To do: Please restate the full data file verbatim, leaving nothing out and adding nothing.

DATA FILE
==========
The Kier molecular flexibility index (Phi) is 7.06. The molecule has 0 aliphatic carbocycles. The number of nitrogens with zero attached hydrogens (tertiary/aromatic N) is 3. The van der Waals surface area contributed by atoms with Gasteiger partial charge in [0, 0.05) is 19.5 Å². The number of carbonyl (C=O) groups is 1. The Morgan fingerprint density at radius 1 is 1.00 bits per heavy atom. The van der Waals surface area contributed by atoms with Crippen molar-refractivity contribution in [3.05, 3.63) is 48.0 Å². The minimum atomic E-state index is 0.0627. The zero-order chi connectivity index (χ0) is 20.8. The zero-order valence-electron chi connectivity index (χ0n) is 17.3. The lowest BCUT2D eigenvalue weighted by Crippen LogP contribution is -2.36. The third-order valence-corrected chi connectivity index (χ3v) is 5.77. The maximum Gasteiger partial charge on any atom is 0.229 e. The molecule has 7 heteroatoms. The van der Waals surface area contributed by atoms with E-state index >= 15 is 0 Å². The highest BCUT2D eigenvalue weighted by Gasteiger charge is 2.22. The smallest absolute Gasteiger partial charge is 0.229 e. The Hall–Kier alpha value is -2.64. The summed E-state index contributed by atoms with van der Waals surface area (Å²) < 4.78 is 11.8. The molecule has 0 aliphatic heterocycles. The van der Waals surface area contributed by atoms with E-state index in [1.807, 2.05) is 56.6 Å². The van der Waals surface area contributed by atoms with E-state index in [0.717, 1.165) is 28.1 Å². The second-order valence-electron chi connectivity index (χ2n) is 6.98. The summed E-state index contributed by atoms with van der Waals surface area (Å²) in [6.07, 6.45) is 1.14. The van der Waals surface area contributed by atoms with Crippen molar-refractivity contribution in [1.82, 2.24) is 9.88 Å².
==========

The Kier molecular flexibility index (Phi) is 7.06. The molecule has 0 aliphatic carbocycles. The number of nitrogens with zero attached hydrogens (tertiary/aromatic N) is 3. The van der Waals surface area contributed by atoms with Gasteiger partial charge in [0, 0.05) is 19.5 Å². The number of carbonyl (C=O) groups is 1. The Morgan fingerprint density at radius 1 is 1.00 bits per heavy atom. The van der Waals surface area contributed by atoms with Crippen molar-refractivity contribution in [3.05, 3.63) is 48.0 Å². The minimum atomic E-state index is 0.0627. The zero-order chi connectivity index (χ0) is 20.8. The zero-order valence-electron chi connectivity index (χ0n) is 17.3. The lowest BCUT2D eigenvalue weighted by Crippen LogP contribution is -2.36. The third-order valence-corrected chi connectivity index (χ3v) is 5.77. The maximum Gasteiger partial charge on any atom is 0.229 e. The molecule has 7 heteroatoms. The van der Waals surface area contributed by atoms with E-state index >= 15 is 0 Å². The highest BCUT2D eigenvalue weighted by Gasteiger charge is 2.22. The smallest absolute Gasteiger partial charge is 0.229 e. The Hall–Kier alpha value is -2.64. The summed E-state index contributed by atoms with van der Waals surface area (Å²) < 4.78 is 11.8. The molecule has 0 aliphatic heterocycles. The van der Waals surface area contributed by atoms with E-state index in [1.807, 2.05) is 56.6 Å². The van der Waals surface area contributed by atoms with E-state index in [0.717, 1.165) is 28.1 Å². The second-order valence-electron chi connectivity index (χ2n) is 6.98. The summed E-state index contributed by atoms with van der Waals surface area (Å²) in [6.07, 6.45) is 1.14. The van der Waals surface area contributed by atoms with Crippen molar-refractivity contribution in [1.82, 2.24) is 9.88 Å².